Going beyond ‘The Green Transformation’
Under Jeremy Corbyn’s leadership, the Labour Party has taken significant steps away from the soft-neoliberalism of Tony Blair, towards a more interventionist economic strategy, aiming to boost productivity, redistribute wealth and power from the rich to the poor and tackle the great problems of the 21st century, writes Andrea Grainger
Chief among those problems is climate change and other forms of ecological devastation. During this year’s Labour conference the party released a new paper; The Green Transformation , laying out labours solutions for these problems.
The plan focuses on three environmental problems; Climate Change, Air and Water Quality, and Biodiversity, and on six policy areas; Housing, Energy, Water, Transport, International policy, and Farming, Fishing and Wildlife.
Underlying Labour’s plans is their new industrial strategy, with £250 billion of spending over the next ten years. This pays for programmes to insulate Britain’s housing stock, electrify and expand our railways, plant millions of trees, build renewable power stations, and establish science and innovation funds to develop sustainable farming techniques. At conference, Jeremy Corbyn promised to create 400,000 new green jobs.’
Labour combines this green strategy with steps towards a more democratic and decentralised economy, particularly through the nationalisation of the railways and water services, and the creation of locally owned energy networks.
Labour is also supporting the young, and small businesses, with support for small-scale fishing and free bus passes for under 25s. This expands on their commitment in the last manifesto to reintroduce the agricultural wages board and to support small farmers against big supermarkets.
In terms of the party’s foreign policy they are promising to divest foreign aid from fossil fuel projects and to support a green transition in poorer countries.
Labour’s climate change plan commits them to aiming for not more than 1.5 degrees warming, and cutting carbon emissions by 2050 to zero, as strongly urged by the recent IPCC report.
Labour industrial strategy, while a significant improvement, is still limited by a mistaken view of public finances which came from the right and has become mainstream. Since Milton Friedman developed his ‘monetarist’ economics in the 1970s, and former Labour Prime Minister Callaghan adopted it as Labour Party policy, Labour has never really challenged it.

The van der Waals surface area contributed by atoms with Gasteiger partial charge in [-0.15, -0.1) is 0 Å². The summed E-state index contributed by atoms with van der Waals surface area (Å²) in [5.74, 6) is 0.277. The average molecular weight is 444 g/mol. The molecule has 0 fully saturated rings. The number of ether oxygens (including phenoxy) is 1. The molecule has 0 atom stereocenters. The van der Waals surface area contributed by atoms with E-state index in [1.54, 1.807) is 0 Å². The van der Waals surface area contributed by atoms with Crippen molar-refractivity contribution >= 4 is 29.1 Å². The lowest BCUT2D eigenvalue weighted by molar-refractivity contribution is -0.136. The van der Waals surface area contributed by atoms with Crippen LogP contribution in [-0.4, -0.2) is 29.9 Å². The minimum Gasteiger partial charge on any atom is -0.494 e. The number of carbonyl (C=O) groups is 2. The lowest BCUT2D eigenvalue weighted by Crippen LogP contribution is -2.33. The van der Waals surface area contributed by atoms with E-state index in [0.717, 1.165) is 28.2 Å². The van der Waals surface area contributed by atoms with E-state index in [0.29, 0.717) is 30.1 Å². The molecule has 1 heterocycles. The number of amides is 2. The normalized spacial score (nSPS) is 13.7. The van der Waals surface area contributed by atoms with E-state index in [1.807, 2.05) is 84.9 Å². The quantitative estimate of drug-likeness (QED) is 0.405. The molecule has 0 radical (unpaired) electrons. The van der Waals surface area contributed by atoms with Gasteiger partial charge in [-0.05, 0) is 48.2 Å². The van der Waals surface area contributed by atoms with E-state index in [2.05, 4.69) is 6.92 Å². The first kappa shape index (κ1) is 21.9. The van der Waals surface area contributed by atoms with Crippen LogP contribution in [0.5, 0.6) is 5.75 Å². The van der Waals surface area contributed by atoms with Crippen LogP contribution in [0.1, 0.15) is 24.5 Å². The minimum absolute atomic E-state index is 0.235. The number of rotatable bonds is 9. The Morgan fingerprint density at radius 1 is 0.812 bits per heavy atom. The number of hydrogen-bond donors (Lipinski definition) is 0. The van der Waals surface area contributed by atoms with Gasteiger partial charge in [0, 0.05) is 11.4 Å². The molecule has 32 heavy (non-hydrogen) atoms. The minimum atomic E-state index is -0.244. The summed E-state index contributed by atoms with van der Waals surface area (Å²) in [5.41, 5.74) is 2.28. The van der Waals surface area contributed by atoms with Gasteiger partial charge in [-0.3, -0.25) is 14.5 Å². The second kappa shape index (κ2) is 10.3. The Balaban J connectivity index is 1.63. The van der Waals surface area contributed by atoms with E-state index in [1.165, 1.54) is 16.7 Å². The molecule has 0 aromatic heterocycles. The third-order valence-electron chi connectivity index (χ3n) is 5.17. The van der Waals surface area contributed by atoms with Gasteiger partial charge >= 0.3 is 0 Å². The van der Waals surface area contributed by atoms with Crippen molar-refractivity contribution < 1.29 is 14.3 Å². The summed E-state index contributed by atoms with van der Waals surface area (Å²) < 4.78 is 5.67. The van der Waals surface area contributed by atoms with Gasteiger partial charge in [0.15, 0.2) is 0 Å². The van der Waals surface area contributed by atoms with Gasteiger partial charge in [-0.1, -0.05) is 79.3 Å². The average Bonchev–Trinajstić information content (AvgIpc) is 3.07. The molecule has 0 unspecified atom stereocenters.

Britain can afford to be spending much more than £25 billion a year, and creating many more jobs. The Campaign against Climate Change Trade Union group has developed proposals for one climate million jobs. 
And while Labour has plans for democratising energy, water and transport, they lack similar proposals for food. The ‘Peoples Food policy’ sets out how this might be done, through the creation and financing of local food councils, and the active participation of communities and farmers in DEFRA’s policy making. 
Labour’s policies for food and wildlife also lack any mention of land. Urban sprawl, land hoarding and intensive farming practices each cause significant pressure on Britain’s land, that need to be addressed with a powerful Land Value Tax.
The report mentions ‘Ending our reliance on finite resources’, but only considers fossil fuels, plastic and food waste. There is no mention of minerals and metals here, or in any other Labour report.
The party has not yet made any attempt to respond to the ‘peak minerals’ crisis that many environmentalists are trying to draw attention to. Responding to this would mean moving towards a ‘circular economy’ in resources, with large-scale investment in recycling, and eco-design regulations to force companies to develop products to last a long time, and be recyclable at the end of their life.
Beyond this, there is also no sign that Labour is taking the ecological limits to growth seriously. Many of their plans involve reducing the resource intensity of our economic activity. While this is necessary, it’s not sufficient to protect the planet. As William Jevons first pointed out one-hundred and fifty years ago , increasing the efficiency of resource use drives down the cost for consumers, leading to higher consumption, and faster resource depletion.
To ensure the protection of our planet, we must have hard caps on the use of certain resources. Caps on carbon emissions, caps on resource extraction, caps on deforestation and pollution levels. So far Labour has only agreed to caps on fishing, so huge space remains for our planet to continue being ruined.
On carbon emissions, Labour’s plans are relatively ambitious, but also very risky. The latest IPCC says that if all countries decarbonise at the same rate, and reach zero emissions by 2050, then we give ourselves a 50% chance of preventing 1.5 degrees temperature rise. A 50% chance of catastrophic climate change is still very high, so Britain under a Labour government should be aiming for more. And it is very likely that some countries will not meet this target, so if we are seriously committed to 1.5 degrees, britain will need to pick up the slack.
As well as a faster plan, Labour also needs a clearer long-term structure. What is going to be the enforcement mechanism moving forward? How will Labour incentivise a rapid transition, and penalise companies that fail to follow through? Labour could establish some kind of strict carbon budgeting, or introduce laws protecting the environment and punishing ecological damage. Both of these would let businesses plan ahead, and make long-term investments to decarbonise in the time allowed.
Labour’s plans are a good step forward, but are still limited to tackling the problems most known to the public, within the framework of the financial restrictions allowed by mainstream economic theory. There is need for much greater radical rethinking of economics to ensure protection of the planet.